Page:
Motorola to shut down assembly plant in area

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Google’s Motorola Mobility handset unit has announced it will shutter its factory in southern Denton County by the end of the year, barely a year after it opened with much fanfare as the first smartphone assembly plant in the U.S.

Sales of its flagship phone, the Moto X, have been too weak and the costs of running the plant too high to keep operations going, Motorola Mobility spokesman Will Moss said.

Singapore-based international contract electronics manufacturer Flextronics Ltd. operates the plant.

The factory is in the city of Fort Worth but sits within Denton County. The announcement was a surprise to local officials.

“I, of course, feel for the employees that are going to be losing their jobs, but lucky for them they’re in Texas and there’s more job creation here in Texas than anywhere else in the nation, so I hope that bodes well for them,” County Judge Mary Horn said Friday. “Denton County has been fortunate to have a lot of new industry come in every year, so I look forward to some other business to come in here, occupy the space and get the jobs back. ...

“That seems to be the trend of Denton County, it’s a great place for businesses to come and do business.”

Denton County Commissioner Andy Eads, whose precinct includes the plant, said the county will work to attract other businesses.

“We’re sorry to see Motorola leave Denton County due to the market forces within their industry,” Eads said. “Denton County stands prepared to work with the city of Denton to attract a business to replace these jobs here.”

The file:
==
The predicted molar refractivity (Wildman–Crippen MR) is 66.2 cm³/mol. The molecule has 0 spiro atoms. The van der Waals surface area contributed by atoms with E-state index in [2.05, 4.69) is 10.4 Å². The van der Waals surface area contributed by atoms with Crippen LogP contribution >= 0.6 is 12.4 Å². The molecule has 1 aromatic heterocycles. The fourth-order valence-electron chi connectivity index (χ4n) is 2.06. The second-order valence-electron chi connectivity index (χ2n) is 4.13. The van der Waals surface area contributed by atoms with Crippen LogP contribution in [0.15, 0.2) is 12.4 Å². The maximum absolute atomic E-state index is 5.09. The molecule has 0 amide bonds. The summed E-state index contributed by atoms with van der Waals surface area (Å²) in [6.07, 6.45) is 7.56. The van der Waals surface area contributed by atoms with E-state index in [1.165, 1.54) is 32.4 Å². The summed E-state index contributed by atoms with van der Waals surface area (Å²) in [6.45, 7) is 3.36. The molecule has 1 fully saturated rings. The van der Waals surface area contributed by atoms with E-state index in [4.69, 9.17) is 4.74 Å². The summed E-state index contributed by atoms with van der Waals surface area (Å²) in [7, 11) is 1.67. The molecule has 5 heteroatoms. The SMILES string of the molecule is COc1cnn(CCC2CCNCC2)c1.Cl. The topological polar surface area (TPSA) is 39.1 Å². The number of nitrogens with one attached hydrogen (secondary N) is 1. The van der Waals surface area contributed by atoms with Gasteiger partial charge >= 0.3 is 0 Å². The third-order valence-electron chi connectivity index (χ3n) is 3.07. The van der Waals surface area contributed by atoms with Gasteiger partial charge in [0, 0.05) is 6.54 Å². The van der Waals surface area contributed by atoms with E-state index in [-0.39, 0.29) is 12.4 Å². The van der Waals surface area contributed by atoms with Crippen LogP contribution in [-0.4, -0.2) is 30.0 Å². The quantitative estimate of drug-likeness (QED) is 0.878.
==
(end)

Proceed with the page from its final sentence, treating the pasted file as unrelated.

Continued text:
The local factory currently employs about 700 workers who assemble the Moto X smartphones for the U.S. market, Moss said.

He declined to comment on whether Motorola would retain the workers.

Even though the concept of the smartphone was pioneered in the U.S. and many phones have been designed here, the vast majority of phones are assembled in Asia.

The Denton County factory has allowed Google to stamp the phone with “Made in the U.S.A.,” although assembly is just the last step in the manufacturing process, and accounts for relatively little of the cost of a smartphone.

The cost of the phone largely lies in the chips, battery and display, most of which come from Asia.

After the closure, Motorola Mobility will continue to develop the Moto X in Brazil and China, where the costs for labor and shipping aren’t as high.

Google bought cellphone pioneer Motorola for $12.4 billion in 2012.

Originally retailing the Moto X for $600, Google dropped the price to $399 amid flagging sales.

Still, only a fraction of the units were sold compared to the Apple iPhone in the first quarter of 2014.

The average selling price globally for a smartphone in 2013 was $335, according to Massachusetts-based researcher International Data Corp.

Nonetheless, Google reported its Motorola mobile segment generated $4.4 billion in sales in 2013, a 13 percent increase over the previous year.

The announcement of the plant closure comes four months after Google said it planned to sell the Motorola Mobility smartphone business to Hong Kong-based computer maker Lenovo for a price of $2.9 billion.

The sale is expected to close by the end of the year, according to a filing with the Securities and Exchange Commission.

Moss said Lenovo’s acquisition of Motorola Mobility and the closing of the factory were not related.

San Francisco-based Internet analyst Kerry Rice of Needham & Co. said Google acquired Motorola more for its patents, which it has retained, and less for its production capacity.

“They wanted to give it a go as far as building in the U.S., but it was probably a stretch for them to take that on. Manufacturing is not their core competency and never has been,” he said.

Denton Record-Chronicle staff writer Jenna Duncan contributed to this report.


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